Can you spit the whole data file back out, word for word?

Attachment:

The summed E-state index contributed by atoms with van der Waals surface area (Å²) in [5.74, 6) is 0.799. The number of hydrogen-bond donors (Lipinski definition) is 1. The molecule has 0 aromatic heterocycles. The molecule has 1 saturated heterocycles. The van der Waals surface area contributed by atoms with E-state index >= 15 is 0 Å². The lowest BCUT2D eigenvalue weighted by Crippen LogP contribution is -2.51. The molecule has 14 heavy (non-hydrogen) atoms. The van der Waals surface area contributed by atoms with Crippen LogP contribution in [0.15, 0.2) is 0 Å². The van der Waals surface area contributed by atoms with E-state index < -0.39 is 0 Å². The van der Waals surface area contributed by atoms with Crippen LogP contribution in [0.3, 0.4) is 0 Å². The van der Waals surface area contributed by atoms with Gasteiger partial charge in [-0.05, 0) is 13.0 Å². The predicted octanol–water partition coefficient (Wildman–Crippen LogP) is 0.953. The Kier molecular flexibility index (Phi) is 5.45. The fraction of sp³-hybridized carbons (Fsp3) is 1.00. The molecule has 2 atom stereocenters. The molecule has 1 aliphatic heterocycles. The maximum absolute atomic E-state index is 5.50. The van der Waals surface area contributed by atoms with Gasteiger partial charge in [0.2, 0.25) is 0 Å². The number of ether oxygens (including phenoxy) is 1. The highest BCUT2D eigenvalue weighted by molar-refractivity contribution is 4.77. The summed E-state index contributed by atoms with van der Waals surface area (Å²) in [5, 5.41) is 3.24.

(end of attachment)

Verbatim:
The summed E-state index contributed by atoms with van der Waals surface area (Å²) in [5.74, 6) is 0.799. The number of hydrogen-bond donors (Lipinski definition) is 1. The molecule has 0 aromatic heterocycles. The molecule has 1 saturated heterocycles. The van der Waals surface area contributed by atoms with E-state index >= 15 is 0 Å². The lowest BCUT2D eigenvalue weighted by Crippen LogP contribution is -2.51. The molecule has 14 heavy (non-hydrogen) atoms. The van der Waals surface area contributed by atoms with Crippen LogP contribution in [0.15, 0.2) is 0 Å². The van der Waals surface area contributed by atoms with E-state index < -0.39 is 0 Å². The van der Waals surface area contributed by atoms with Crippen LogP contribution in [0.3, 0.4) is 0 Å². The van der Waals surface area contributed by atoms with Gasteiger partial charge in [-0.05, 0) is 13.0 Å². The predicted octanol–water partition coefficient (Wildman–Crippen LogP) is 0.953. The Kier molecular flexibility index (Phi) is 5.45. The fraction of sp³-hybridized carbons (Fsp3) is 1.00. The molecule has 2 atom stereocenters. The molecule has 1 aliphatic heterocycles. The maximum absolute atomic E-state index is 5.50. The van der Waals surface area contributed by atoms with Gasteiger partial charge in [0.2, 0.25) is 0 Å². The number of ether oxygens (including phenoxy) is 1. The highest BCUT2D eigenvalue weighted by molar-refractivity contribution is 4.77. The summed E-state index contributed by atoms with van der Waals surface area (Å²) in [5, 5.41) is 3.24.